Reliving the Jean van de Velde and golf's biggest collapse

Editor's note: This was originally published July 13, 2018.

Sometimes a tournament is known more for the one who lost than the person who won. In the case of the 1999 Open at Carnoustie, it would be very hard to argue that Paul Lawrie is the name that first comes to mind.

The Scotsman has a Claret Jug and a spot in the tournament every year -- and he prevailed due to an underrated final round that put him in position to win in a playoff -- but it is the Frenchman, Jean Van de Velde, who is most associated with the venue and the tournament.

Leading by 3 strokes standing on the 18th tee at the 499-yard home hole, Van de Velde needed just a double-bogey 6 to claim the title and become the first player from France to win The Open since Arnaud Massy in 1907.

A comedy of errors ensued, with Van de Velde hitting a grandstand, knocking an approach in the Barry Burn, wading into the water to hit it before deciding against, and finally making a 6-footer for triple-bogey to join Lawrie and Justin Leonard in a four-hole playoff.

Lawrie prevailed, and Van de Velde went down in dubious history. Here is how it unfolded.

The tee shot

While he could have recovered, hitting a driver off the tee was his first mistake. Needing only a 6, Van de Velde could have played safely into the fairway with an iron, with no need of going for the green in 2. Instead, he pulled out the big stick and hit a wayward shot that was fortunate to find land as it barely cleared the meandering Barry Burn (it comes into play twice on the hole) and came to rest on the 17th hole.

The shot from the grandstands

After fortunately having a second shot following his wayward drive, Van de Velde inexplicably hit a 2-iron in an attempt to go for the green, rather than lay up into the fairway. He blasted the shot to the right where it sailed toward the grandstands. While this was a poor decision, the result was terribly unlucky -- had it flown into the stands, Van de Velde would have received a free drop and been within range of a pitch to the green.

But the ball hit one of the railings on the grandstand, bounded toward a stone wall that guarded the Barry Burn and then bounced high in the air, 50 yards backward, coming to rest in tall, thick rough.

Even from there, Van de Velde still could have played his third into the fairway, wedged on with a fourth and attempted to two-putt for victory. Instead, he elected to play the third toward the green, with the Barry Burn beckoning.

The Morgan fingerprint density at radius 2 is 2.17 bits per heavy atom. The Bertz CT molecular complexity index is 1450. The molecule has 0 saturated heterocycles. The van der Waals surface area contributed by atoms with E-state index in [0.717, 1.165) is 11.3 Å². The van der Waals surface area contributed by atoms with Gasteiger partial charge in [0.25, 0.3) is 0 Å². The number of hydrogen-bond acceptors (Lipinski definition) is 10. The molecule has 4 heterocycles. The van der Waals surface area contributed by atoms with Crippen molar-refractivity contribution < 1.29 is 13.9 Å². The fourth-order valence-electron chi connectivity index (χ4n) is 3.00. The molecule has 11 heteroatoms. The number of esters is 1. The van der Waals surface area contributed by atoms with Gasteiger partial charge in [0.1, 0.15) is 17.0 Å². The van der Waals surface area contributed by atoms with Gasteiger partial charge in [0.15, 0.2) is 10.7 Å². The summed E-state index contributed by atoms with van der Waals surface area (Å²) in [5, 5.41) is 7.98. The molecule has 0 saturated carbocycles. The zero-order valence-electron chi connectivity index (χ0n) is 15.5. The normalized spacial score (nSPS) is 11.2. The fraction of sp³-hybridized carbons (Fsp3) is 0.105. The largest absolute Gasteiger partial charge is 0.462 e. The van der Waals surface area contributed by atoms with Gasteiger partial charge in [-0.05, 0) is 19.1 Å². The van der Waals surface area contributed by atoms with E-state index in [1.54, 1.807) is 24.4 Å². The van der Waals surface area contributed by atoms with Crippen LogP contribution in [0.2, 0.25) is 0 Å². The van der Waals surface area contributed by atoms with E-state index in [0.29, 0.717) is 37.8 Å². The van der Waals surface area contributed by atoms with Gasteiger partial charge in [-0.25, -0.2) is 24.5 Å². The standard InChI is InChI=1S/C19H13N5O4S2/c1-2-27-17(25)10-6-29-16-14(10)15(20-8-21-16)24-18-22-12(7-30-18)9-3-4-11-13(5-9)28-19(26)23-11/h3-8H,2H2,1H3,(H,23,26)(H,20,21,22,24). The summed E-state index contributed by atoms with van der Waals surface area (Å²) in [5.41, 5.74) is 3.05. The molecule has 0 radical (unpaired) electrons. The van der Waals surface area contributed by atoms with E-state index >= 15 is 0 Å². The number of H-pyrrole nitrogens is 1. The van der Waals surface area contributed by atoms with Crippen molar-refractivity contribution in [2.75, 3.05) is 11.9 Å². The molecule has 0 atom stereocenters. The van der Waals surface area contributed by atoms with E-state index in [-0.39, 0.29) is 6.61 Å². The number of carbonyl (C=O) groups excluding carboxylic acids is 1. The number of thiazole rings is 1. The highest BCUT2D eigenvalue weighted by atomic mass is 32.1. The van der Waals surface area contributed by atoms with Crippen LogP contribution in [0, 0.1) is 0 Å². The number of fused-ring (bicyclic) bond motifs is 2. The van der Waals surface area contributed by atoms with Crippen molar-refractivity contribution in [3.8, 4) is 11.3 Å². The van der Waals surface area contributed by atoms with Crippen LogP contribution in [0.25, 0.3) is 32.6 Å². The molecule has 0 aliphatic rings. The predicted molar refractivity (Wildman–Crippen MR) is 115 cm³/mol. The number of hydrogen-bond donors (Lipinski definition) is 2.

Wading into the water

The third did not go well. Instead of finding the green and giving Van de Velde three putts for the win, the thick rough thwarted his attempted. The ball came up well short into the water that fronts the green, known in Scotland as a burn but more commonly a creek or a river.

Now Van de Velde lay three in the water, with his ball barely submerged. It got him thinking about actually playing the shot, and so he took off his shoes and socks, rolled up his pants, and gave it a look.

Thinking better of it

The thousands of spectators who surrounded the 18th hole could not believe what they were seeing. After considerable time surveying the shot, Van de Velde thought better of it. Then came the process of getting himself put back together.

Penalty shot, but still a chance

Van de Velde now had to take a penalty before a drop. He would be laying 4 in the rough, with the water still between him and the green.

Even after all that had transpired at this point, Van de Velde still had the opportunity to get up and down for a 6 and win the tournament. At worst, he would get on the green and 2-putt for a playoff. But again, the rough was an issue, and the fifth shot came up short in a greenside bunker.

The putt to tie ... and the celebration

From the bunker, Van de Velde blasted to 6 feet, a putt he needed for a triple-bogey 7 to join Lawrie and Leonard in the playoff.

Given all he had endured, Van de Velde was no lock to make the putt. And many figured he'd miss, which would have meant a quadruple-bogey 8. But he made the putt, and perhaps trying to pump himself up, was quite animated with the feat, at least giving himself a chance in a playoff.

But it wasn't to be for Van de Velde. Lawrie had made up 10 strokes on the lead with a final-round 66. Leonard shot 71 to join him at 286, 6 over par. Van de Velde, who began the final round at even par, shot 76 to fall into the playoff.

The four-hole aggregate was played over the final four holes, with Lawrie and Leonard making bogey at the 15th while Van de Velde double-bogeyed. All three players bogeyed the 16th hole, while Lawrie and Van de Velde birdied the 17th, meaning Lawrie took a 1-shot lead with one hole to play. But the Scotsman birdied the 18th hole, while Leonard and Van de Velde bogeyed, to win the playoff by 3 strokes.

Van de Velde, who played the par-4 18th hole over par in the final round and the playoff, had birdied the hole twice during the first three rounds of the tournament.

He would play for Europe in the Ryder Cup later that year -- playing just one match and losing to Davis Love III in singles 6 and 5 as the Americans rallied to victory. Van de Velde won twice on the European Tour, 13 years apart in 1993 and 2006.

At the 2005 Open de France, Van de Velde had a chance for a dramatic home victory. But he, again, found water on the 18th hole and lost to countryman Jean-Francois Remesy in a playoff.